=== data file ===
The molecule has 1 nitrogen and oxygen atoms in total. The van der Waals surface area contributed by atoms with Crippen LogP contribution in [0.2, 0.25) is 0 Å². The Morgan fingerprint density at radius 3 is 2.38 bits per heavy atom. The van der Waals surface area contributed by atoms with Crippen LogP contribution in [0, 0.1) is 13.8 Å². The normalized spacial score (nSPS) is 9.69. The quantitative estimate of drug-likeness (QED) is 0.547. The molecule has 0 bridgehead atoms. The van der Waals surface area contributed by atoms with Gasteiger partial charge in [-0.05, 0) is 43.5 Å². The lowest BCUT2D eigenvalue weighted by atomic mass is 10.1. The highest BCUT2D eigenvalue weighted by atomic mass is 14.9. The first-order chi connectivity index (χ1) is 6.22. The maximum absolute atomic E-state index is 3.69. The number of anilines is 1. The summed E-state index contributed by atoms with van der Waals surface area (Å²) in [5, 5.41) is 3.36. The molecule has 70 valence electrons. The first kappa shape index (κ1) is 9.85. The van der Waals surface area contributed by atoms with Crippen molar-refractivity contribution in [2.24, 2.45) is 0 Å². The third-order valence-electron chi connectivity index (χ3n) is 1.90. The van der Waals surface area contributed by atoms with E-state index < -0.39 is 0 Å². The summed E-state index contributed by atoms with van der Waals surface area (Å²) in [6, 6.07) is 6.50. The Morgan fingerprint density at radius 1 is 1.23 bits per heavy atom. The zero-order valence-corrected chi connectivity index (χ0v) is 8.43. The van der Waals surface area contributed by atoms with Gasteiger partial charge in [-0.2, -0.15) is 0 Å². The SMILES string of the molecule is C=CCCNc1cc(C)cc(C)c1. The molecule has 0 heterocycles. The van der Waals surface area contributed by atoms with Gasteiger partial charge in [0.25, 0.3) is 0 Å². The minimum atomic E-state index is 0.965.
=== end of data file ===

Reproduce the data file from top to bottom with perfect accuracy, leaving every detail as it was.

The molecule has 1 nitrogen and oxygen atoms in total. The van der Waals surface area contributed by atoms with Crippen LogP contribution in [0.2, 0.25) is 0 Å². The Morgan fingerprint density at radius 3 is 2.38 bits per heavy atom. The van der Waals surface area contributed by atoms with Crippen LogP contribution in [0, 0.1) is 13.8 Å². The normalized spacial score (nSPS) is 9.69. The quantitative estimate of drug-likeness (QED) is 0.547. The molecule has 0 bridgehead atoms. The van der Waals surface area contributed by atoms with Gasteiger partial charge in [-0.05, 0) is 43.5 Å². The lowest BCUT2D eigenvalue weighted by atomic mass is 10.1. The highest BCUT2D eigenvalue weighted by atomic mass is 14.9. The first-order chi connectivity index (χ1) is 6.22. The maximum absolute atomic E-state index is 3.69. The number of anilines is 1. The summed E-state index contributed by atoms with van der Waals surface area (Å²) in [5, 5.41) is 3.36. The molecule has 70 valence electrons. The first kappa shape index (κ1) is 9.85. The van der Waals surface area contributed by atoms with Crippen molar-refractivity contribution in [2.24, 2.45) is 0 Å². The third-order valence-electron chi connectivity index (χ3n) is 1.90. The van der Waals surface area contributed by atoms with E-state index < -0.39 is 0 Å². The summed E-state index contributed by atoms with van der Waals surface area (Å²) in [6, 6.07) is 6.50. The Morgan fingerprint density at radius 1 is 1.23 bits per heavy atom. The zero-order valence-corrected chi connectivity index (χ0v) is 8.43. The van der Waals surface area contributed by atoms with Gasteiger partial charge in [-0.2, -0.15) is 0 Å². The SMILES string of the molecule is C=CCCNc1cc(C)cc(C)c1. The molecule has 0 heterocycles. The van der Waals surface area contributed by atoms with Gasteiger partial charge in [0.25, 0.3) is 0 Å². The minimum atomic E-state index is 0.965.